Innovating with the Electronic Health Record

Page 48 of the Overweight and Obesity Action Plan plan has a list of community stakeholders (page 48). Health Information Technology Regional Extension Centers didn’t exist when the plan came out in May, 2010, so DC’s REC is not listed. I am sure this is not a complete list of all of the organizations working on this problem; at the same time, I notice that a lot of health care providers/systems I know are not listed.

There are some very innovative organizations on this list, so when others join, they will be in good company. One example on the list is Safeway. I’ve posted about Safeway’s efforts to make our food purchasing data available to us online; it’s very impressive, but it’s not connected to the health care system (yet).

The Overweight and Obesity Action Plan has these main strategies laid out for medical and health services (page 30):

  • Develop and implement evidence-based core measures for primary care providers that address assessment, prevention, and management of overweight individuals.
  • Engage the school health nurse or other school health provider in facilitating health promotion classes, providing case management, and providing direct nursing services to District school children.
  • Revise health benefit packages to provide reimbursement to physicians who document the use of core measures related to overweight and obesity during patient visits.
  • Provide Medicaid, Medicare, and private reimbursement to health professionals and institutions offering evidence-based weight management through nutrition and physical activity.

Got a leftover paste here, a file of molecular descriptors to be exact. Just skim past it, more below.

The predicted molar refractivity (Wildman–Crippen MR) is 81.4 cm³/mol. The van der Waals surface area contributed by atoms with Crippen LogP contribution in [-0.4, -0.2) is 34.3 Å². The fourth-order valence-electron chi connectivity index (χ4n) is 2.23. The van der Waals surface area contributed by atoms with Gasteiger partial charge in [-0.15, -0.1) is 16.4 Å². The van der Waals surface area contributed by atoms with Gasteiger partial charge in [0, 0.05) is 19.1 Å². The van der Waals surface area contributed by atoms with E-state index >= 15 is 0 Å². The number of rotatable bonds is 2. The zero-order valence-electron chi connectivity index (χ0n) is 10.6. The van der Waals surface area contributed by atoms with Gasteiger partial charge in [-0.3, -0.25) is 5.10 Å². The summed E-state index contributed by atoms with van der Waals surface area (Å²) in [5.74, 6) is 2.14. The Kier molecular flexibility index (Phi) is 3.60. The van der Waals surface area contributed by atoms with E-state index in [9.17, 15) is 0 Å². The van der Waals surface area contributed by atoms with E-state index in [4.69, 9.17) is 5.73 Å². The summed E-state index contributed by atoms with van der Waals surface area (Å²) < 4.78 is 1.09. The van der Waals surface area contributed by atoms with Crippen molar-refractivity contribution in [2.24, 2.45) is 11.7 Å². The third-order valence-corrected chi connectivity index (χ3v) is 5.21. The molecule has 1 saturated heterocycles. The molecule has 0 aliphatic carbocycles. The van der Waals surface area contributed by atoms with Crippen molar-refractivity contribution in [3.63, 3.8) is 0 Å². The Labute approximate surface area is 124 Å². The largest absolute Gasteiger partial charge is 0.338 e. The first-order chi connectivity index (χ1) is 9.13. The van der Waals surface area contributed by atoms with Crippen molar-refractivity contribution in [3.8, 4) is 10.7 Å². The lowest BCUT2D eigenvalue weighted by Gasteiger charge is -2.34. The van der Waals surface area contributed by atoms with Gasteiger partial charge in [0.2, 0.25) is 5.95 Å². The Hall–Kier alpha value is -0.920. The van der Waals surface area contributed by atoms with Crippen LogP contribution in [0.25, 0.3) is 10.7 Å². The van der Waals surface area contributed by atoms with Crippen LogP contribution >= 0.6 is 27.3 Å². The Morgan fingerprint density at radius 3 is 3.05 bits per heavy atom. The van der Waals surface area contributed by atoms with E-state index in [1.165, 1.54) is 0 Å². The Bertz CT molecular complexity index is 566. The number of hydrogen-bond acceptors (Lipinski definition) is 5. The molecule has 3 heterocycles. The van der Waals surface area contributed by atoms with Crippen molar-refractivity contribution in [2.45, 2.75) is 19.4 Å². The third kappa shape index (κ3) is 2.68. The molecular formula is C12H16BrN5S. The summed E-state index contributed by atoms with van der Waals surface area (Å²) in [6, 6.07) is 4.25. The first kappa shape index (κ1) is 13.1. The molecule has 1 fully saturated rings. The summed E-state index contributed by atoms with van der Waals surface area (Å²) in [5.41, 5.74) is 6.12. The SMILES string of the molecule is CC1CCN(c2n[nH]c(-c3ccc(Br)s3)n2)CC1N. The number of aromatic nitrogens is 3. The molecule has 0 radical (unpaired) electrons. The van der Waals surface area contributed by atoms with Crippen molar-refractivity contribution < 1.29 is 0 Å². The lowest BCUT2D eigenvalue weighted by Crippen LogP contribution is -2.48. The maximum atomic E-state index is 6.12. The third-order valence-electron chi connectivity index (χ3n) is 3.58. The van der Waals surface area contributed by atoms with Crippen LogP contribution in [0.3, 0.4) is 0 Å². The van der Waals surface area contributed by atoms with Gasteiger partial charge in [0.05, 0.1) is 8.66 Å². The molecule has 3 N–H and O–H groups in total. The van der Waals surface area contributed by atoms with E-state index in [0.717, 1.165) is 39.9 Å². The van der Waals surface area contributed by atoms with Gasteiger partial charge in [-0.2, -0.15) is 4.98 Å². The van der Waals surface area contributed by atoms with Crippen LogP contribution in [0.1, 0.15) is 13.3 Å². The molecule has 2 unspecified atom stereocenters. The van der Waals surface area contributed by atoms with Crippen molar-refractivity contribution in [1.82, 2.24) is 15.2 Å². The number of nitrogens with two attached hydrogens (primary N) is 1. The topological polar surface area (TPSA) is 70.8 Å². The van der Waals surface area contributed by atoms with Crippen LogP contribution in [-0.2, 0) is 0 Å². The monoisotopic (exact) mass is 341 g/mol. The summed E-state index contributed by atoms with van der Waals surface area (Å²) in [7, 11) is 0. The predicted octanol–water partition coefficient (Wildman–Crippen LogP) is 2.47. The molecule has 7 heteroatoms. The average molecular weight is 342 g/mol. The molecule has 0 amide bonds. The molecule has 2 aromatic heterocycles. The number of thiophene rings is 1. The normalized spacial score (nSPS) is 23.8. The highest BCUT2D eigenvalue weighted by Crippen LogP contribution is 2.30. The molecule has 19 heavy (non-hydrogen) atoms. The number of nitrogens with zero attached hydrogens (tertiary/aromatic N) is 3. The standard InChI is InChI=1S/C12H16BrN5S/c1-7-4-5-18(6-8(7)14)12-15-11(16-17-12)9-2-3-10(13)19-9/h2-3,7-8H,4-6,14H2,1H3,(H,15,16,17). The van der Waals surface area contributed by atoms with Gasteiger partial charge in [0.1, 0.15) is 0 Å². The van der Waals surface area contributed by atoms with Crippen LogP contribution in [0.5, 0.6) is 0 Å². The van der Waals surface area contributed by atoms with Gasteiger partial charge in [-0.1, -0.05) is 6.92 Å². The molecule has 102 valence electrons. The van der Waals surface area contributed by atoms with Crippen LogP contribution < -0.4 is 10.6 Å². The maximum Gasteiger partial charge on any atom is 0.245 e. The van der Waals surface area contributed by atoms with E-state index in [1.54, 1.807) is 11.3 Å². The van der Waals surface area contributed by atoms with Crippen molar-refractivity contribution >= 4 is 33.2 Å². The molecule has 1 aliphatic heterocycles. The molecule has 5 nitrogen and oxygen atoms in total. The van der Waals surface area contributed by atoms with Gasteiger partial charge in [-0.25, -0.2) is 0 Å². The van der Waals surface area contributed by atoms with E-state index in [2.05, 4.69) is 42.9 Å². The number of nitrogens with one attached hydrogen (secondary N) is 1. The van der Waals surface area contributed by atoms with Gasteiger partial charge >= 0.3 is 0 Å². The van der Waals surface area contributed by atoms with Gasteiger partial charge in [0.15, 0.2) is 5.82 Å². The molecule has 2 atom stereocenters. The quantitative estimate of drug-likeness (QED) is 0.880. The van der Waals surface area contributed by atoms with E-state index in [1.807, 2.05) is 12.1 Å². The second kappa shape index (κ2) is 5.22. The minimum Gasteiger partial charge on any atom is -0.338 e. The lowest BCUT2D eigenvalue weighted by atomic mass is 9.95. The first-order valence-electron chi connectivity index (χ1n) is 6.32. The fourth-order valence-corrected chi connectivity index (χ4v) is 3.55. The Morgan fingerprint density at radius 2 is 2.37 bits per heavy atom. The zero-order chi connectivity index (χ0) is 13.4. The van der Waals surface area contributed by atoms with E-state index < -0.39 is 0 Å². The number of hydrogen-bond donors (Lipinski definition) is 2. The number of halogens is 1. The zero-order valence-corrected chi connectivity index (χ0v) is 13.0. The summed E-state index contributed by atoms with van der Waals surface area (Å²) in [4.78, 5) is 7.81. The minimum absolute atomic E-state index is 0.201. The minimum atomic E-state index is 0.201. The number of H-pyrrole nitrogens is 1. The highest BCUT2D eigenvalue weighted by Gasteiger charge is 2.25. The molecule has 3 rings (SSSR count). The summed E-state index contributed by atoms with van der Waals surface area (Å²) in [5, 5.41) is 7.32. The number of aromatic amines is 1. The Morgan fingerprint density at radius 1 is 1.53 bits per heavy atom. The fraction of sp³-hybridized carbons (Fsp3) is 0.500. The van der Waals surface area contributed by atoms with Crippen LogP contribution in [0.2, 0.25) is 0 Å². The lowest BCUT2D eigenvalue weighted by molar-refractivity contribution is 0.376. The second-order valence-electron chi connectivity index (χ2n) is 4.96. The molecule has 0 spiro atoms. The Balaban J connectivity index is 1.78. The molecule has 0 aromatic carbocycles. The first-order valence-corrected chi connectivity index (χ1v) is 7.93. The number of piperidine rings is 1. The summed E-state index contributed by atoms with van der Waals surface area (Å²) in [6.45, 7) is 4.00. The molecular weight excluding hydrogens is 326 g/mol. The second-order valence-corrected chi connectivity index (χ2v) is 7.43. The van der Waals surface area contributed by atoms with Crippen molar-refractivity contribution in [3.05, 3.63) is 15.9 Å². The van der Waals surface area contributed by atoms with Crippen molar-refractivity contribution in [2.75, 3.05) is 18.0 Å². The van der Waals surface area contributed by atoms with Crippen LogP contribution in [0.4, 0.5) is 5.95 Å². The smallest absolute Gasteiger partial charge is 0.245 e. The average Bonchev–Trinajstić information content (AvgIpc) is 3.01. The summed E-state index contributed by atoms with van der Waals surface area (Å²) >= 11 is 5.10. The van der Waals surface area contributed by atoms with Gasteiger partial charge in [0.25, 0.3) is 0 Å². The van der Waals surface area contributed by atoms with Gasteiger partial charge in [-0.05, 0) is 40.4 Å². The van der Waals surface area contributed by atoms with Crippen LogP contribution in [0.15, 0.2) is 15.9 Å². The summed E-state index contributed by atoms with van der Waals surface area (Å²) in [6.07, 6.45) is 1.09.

• Incorporate Quality Measures of Performance related to prevention into health plans available to District residents.

I think the plan is at a sufficiently high level that it doesn’t detail what the measures are or how to leverage the investment of health information technology.

Also, could our community get inspiration from programs like Take Care New York, which so impressed me when I went to visit 3 years ago? It goes by the acronym “TCNY” and includes measures for health improvement and actual interventions that are integrated into electronic health records as part of the city-wide Primary Care Information Project (which I visited in 2007).

What’s our version, our “Take Care DC” –  “TCDC” as it were? Could activities that promote awareness and maybe some social activism be embedded District wide through the avenue of the EHR implementations (the ones that won’t be finished until patients can access them…).

I’m no longer comfortable referring to Washington, DC as “third skinniest” any more. I am very comfortable with the fact that the people and organizations working in and on health information technology are a social, innovative, participatory group. Let’s see if we can make something remarkable happen for health as well as health care!

Below is a bonus table of data to get the creative juices flowing.




So just imagine the incredible study that could be done if you did Susannah's study on chronic diseases and internet connection for each of the wards. Not a mashup, but a real study. I think it would validate many of the assumptions we have about health AND medicine and Internet use.

Ted Eytan, MD